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News Briefs for March 24, 2014

March 24, 2014

•Mionetto USA has officially launched its revamped Luxury Collection of sparkling wines, news of which SND first reported March 4. Mionetto’s new Luxury Collection—now available nationwide—includes Valdobbiadene Prosecco Superiore DOCG, Cuvée Sergio 1887 and Cuvée Sergio 1887 Rosé, all retailing around $19 a bottle. A fourth label, Prosecco di Valdobbiadene Superiore di Cartizze DOCG, will be added this fall at around $40. The company says the “strategic realignment” of these Veneto- and Valdobbiadene-sourced sparklers, which includes a packaging makeover, will “create a stronger, more unified brand identity and heightened shelf-appeal for Mionetto’s élite wines.”

•Des Moines, Iowa-based grocery chain Hy-Vee, which operates 235 stores, is expanding its operations in Minnesota, with several new locations planned for the Minneapolis/St. Paul metro area. The retailer currently has 17 employee-owned stores in the state, and the new plan will add new outlets over the next several years, each approximately 90,000 square feet at an investment of about $14-$16 million. The stores feature sit-down dining, as well as certified wine, beer and spirit specialists, among other amenities. Hy-Vee has one location under contract in the area, with more projects in various stages of research and development. The move follows other significant retail expansion in the state, including a recent push into the area by Total Wine & More.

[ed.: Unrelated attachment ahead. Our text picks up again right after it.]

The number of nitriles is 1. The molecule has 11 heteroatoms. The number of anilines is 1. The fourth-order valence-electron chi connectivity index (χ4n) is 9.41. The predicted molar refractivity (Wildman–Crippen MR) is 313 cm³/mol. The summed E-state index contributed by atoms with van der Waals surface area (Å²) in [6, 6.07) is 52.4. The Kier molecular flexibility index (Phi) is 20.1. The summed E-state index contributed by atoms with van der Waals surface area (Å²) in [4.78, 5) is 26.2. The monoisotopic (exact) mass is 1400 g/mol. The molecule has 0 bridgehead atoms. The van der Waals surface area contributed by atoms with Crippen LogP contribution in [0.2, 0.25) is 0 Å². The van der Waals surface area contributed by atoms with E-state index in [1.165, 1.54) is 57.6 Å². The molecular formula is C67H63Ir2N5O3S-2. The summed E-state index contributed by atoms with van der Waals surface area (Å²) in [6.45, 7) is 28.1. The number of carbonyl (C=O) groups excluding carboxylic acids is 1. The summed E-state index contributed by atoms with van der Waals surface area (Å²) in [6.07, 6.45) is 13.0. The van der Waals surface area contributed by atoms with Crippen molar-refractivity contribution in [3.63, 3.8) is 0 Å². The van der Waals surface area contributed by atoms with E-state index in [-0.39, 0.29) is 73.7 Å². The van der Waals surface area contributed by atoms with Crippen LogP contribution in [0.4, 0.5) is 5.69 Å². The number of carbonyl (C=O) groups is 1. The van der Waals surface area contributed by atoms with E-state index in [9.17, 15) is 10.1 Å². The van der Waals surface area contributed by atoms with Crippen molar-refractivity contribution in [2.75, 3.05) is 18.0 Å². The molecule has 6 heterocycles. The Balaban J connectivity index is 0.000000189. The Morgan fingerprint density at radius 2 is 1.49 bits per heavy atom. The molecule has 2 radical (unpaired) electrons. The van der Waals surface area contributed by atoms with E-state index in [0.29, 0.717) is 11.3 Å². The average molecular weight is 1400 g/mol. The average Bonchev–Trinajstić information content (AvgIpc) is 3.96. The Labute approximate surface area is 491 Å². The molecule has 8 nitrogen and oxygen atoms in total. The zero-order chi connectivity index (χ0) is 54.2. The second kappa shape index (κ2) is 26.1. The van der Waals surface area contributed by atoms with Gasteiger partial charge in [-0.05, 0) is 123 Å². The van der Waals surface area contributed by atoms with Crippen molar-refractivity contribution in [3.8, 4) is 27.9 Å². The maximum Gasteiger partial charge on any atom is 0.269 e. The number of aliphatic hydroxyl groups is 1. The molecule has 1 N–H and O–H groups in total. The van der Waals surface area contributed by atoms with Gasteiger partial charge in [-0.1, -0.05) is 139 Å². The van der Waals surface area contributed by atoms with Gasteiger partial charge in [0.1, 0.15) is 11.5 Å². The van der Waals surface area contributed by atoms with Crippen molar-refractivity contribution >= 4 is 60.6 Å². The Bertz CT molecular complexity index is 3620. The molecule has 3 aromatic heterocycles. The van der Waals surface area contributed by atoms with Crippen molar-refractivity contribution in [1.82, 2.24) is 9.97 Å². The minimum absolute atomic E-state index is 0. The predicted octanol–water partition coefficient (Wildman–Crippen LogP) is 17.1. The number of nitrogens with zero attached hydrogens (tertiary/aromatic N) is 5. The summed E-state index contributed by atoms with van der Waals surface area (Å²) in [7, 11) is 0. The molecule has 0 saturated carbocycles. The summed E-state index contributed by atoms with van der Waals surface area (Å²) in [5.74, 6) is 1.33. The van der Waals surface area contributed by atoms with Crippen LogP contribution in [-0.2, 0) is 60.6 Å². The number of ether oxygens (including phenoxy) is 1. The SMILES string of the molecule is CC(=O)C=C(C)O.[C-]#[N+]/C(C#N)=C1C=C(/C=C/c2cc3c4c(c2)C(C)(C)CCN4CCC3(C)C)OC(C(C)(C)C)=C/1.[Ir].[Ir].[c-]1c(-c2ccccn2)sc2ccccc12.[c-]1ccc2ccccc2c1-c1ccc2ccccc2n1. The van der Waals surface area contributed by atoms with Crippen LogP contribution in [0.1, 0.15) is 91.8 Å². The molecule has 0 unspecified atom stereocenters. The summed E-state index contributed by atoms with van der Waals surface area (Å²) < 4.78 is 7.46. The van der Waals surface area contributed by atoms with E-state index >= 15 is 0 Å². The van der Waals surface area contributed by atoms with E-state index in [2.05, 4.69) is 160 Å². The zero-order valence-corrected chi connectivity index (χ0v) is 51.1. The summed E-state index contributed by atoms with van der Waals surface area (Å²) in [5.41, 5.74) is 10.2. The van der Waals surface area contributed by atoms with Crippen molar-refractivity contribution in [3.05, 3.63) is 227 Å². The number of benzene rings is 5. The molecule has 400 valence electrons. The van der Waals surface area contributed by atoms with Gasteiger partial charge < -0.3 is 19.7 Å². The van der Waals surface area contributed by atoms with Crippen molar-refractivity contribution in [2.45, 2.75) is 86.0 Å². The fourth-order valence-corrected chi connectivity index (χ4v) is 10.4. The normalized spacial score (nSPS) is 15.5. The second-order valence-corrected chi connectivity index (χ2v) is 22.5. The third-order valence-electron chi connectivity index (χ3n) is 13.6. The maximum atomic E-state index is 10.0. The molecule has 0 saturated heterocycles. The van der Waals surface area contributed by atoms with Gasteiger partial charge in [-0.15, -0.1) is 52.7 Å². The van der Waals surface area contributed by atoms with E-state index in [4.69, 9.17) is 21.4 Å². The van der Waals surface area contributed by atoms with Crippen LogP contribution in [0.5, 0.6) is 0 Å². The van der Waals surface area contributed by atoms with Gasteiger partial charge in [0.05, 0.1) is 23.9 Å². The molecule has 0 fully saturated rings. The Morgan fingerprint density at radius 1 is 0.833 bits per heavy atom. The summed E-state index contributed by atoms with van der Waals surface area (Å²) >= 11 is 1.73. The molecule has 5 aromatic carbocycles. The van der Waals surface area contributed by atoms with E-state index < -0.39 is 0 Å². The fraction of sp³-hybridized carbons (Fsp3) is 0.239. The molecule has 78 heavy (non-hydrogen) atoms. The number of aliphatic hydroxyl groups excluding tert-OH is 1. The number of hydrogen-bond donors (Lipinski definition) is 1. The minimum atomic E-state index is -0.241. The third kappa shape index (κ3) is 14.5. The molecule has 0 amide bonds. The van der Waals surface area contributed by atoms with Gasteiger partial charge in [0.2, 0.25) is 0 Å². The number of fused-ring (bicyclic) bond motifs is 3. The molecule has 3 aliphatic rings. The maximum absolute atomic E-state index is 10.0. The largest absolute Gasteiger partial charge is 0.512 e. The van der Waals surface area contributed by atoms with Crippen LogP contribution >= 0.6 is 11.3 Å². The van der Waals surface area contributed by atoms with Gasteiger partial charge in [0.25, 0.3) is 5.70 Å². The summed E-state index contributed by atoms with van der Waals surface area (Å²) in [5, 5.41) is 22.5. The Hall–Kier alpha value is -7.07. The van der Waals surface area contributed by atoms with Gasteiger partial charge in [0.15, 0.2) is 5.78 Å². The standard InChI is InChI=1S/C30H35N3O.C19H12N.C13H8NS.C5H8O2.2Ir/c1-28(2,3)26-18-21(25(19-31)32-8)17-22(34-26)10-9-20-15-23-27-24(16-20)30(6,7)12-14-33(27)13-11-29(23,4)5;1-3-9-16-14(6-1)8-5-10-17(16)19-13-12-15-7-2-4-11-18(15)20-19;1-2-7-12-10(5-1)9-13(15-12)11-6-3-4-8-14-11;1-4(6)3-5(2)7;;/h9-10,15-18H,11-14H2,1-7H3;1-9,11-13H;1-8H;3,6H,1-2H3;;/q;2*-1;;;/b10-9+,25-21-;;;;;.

•Darden Restaurants has reported a net earnings drop of nearly 20% for its third quarter (ended February 23), from $134.5 million in the same period last year to $109.5 million. Third quarter total sales, meanwhile, dropped 1.1% from $2.26 billion to $2.23 billion, due primarily to an overall 5.6% same-restaurant sales loss across the company’s core Olive Garden, Red Lobster and LongHorn Steakhouse brands. Likewise, Darden’s Specialty Restaurant Group—which includes The Capital Grille, Bahama Breeze, Yard House, Eddie V’s and Seasons 52—suffered from sluggish same-restaurant sales, down 0.7% collectively for the quarter. Headquartered in Orlando, Florida, Darden Restaurants currently operates more than 2,100 restaurants and generates over $8.5 billion in annual sales. Under heavy fire from activist investors in recent months, Darden is exploring various options to improve performance, including spinning off the 705-unit Red Lobster chain.

•Burton Notarius, a leading spirits and wine retailer in Western New York for the past four decades, died Friday. He was 70. After buying the original Premier Liquor store in 1969 in Kenmore with his late father, Zellman, and late father-in-law, Bill Drown, Notarius built Premier into one of New York’s biggest independent liquor retailers. Premier Group now has three locations in Western New York. Notarius was named Retailer of the Year in 1993 by Market Watch magazine.

•European Union winemakers are toasting a thaw in trade relations with one of their key markets, China. Last summer, responding to an E.U. duty hike on Chinese-made solar panels, China said it was exploring domestic wine industry claims that Europeans have been unfairly subsidizing exports to China. At the time, European winemakers feared that the dispute could lead to China’s wine tariffs rising from 48% to as much as 70%. Under the agreement reached in recent days, European winemakers will help train winemakers looking to expand China’s domestic production, while China will organize local tastings of European wines. While the new agreement is a welcome development, wine exporters are still feeling the burn of the Chinese government’s austerity drive, which has hurt the luxury wine and spirits market. Bordeaux exports to China fell 18% by value last year, according to the CIVB.

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